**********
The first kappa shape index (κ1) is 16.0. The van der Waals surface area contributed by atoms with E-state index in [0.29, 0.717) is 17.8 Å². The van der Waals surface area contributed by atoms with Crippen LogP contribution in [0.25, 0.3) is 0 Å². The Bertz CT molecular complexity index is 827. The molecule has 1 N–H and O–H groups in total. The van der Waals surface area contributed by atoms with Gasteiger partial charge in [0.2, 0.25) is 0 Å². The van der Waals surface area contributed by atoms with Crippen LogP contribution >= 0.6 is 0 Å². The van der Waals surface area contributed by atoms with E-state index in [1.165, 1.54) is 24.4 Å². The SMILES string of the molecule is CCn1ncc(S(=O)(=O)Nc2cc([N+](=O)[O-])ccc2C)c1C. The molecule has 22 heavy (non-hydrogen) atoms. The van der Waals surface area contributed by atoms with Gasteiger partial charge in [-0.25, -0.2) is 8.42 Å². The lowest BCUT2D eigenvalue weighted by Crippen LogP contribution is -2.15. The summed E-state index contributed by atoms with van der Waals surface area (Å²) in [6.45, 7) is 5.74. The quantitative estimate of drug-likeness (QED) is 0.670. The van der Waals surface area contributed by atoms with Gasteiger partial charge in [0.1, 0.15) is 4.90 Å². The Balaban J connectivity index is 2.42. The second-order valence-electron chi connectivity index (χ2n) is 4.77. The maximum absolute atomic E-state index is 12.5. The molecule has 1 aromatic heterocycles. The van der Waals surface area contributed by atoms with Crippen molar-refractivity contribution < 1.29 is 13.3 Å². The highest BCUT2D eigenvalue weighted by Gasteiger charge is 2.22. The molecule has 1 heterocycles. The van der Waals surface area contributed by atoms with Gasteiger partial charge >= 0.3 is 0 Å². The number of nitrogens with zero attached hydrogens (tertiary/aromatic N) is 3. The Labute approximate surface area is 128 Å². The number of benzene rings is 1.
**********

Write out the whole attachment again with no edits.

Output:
The first kappa shape index (κ1) is 16.0. The van der Waals surface area contributed by atoms with E-state index in [0.29, 0.717) is 17.8 Å². The van der Waals surface area contributed by atoms with Crippen LogP contribution in [0.25, 0.3) is 0 Å². The Bertz CT molecular complexity index is 827. The molecule has 1 N–H and O–H groups in total. The van der Waals surface area contributed by atoms with Gasteiger partial charge in [0.2, 0.25) is 0 Å². The van der Waals surface area contributed by atoms with Crippen LogP contribution >= 0.6 is 0 Å². The van der Waals surface area contributed by atoms with E-state index in [1.165, 1.54) is 24.4 Å². The SMILES string of the molecule is CCn1ncc(S(=O)(=O)Nc2cc([N+](=O)[O-])ccc2C)c1C. The molecule has 22 heavy (non-hydrogen) atoms. The van der Waals surface area contributed by atoms with Gasteiger partial charge in [-0.25, -0.2) is 8.42 Å². The lowest BCUT2D eigenvalue weighted by Crippen LogP contribution is -2.15. The summed E-state index contributed by atoms with van der Waals surface area (Å²) in [6.45, 7) is 5.74. The quantitative estimate of drug-likeness (QED) is 0.670. The van der Waals surface area contributed by atoms with Gasteiger partial charge in [0.1, 0.15) is 4.90 Å². The Balaban J connectivity index is 2.42. The second-order valence-electron chi connectivity index (χ2n) is 4.77. The maximum absolute atomic E-state index is 12.5. The molecule has 1 aromatic heterocycles. The van der Waals surface area contributed by atoms with Crippen molar-refractivity contribution < 1.29 is 13.3 Å². The highest BCUT2D eigenvalue weighted by Gasteiger charge is 2.22. The molecule has 1 heterocycles. The van der Waals surface area contributed by atoms with Gasteiger partial charge >= 0.3 is 0 Å². The number of nitrogens with zero attached hydrogens (tertiary/aromatic N) is 3. The Labute approximate surface area is 128 Å². The number of benzene rings is 1.